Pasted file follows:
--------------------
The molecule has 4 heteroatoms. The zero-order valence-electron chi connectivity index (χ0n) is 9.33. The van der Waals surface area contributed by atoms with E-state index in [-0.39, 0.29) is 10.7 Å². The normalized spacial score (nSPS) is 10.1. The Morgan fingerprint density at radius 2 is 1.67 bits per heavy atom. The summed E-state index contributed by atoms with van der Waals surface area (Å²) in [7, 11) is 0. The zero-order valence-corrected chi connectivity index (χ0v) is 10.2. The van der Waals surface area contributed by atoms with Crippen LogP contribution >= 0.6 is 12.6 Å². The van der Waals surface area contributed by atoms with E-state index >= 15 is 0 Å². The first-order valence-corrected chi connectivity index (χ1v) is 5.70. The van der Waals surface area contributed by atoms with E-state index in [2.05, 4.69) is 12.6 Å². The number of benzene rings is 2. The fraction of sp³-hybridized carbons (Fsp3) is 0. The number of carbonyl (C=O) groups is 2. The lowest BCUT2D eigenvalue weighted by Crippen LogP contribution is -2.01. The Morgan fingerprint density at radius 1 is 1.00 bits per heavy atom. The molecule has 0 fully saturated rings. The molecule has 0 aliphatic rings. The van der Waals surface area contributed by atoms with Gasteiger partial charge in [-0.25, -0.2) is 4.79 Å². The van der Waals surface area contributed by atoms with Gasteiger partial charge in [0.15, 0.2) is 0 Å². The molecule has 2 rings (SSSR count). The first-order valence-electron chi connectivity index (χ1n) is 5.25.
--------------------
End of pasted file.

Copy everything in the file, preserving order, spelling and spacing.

The molecule has 4 heteroatoms. The zero-order valence-electron chi connectivity index (χ0n) is 9.33. The van der Waals surface area contributed by atoms with E-state index in [-0.39, 0.29) is 10.7 Å². The normalized spacial score (nSPS) is 10.1. The Morgan fingerprint density at radius 2 is 1.67 bits per heavy atom. The summed E-state index contributed by atoms with van der Waals surface area (Å²) in [7, 11) is 0. The zero-order valence-corrected chi connectivity index (χ0v) is 10.2. The van der Waals surface area contributed by atoms with Crippen LogP contribution >= 0.6 is 12.6 Å². The van der Waals surface area contributed by atoms with E-state index >= 15 is 0 Å². The first-order valence-corrected chi connectivity index (χ1v) is 5.70. The van der Waals surface area contributed by atoms with E-state index in [2.05, 4.69) is 12.6 Å². The number of benzene rings is 2. The fraction of sp³-hybridized carbons (Fsp3) is 0. The number of carbonyl (C=O) groups is 2. The lowest BCUT2D eigenvalue weighted by Crippen LogP contribution is -2.01. The Morgan fingerprint density at radius 1 is 1.00 bits per heavy atom. The molecule has 0 fully saturated rings. The molecule has 0 aliphatic rings. The van der Waals surface area contributed by atoms with Gasteiger partial charge in [-0.25, -0.2) is 4.79 Å². The van der Waals surface area contributed by atoms with Gasteiger partial charge in [0.15, 0.2) is 0 Å². The molecule has 2 rings (SSSR count). The first-order valence-electron chi connectivity index (χ1n) is 5.25.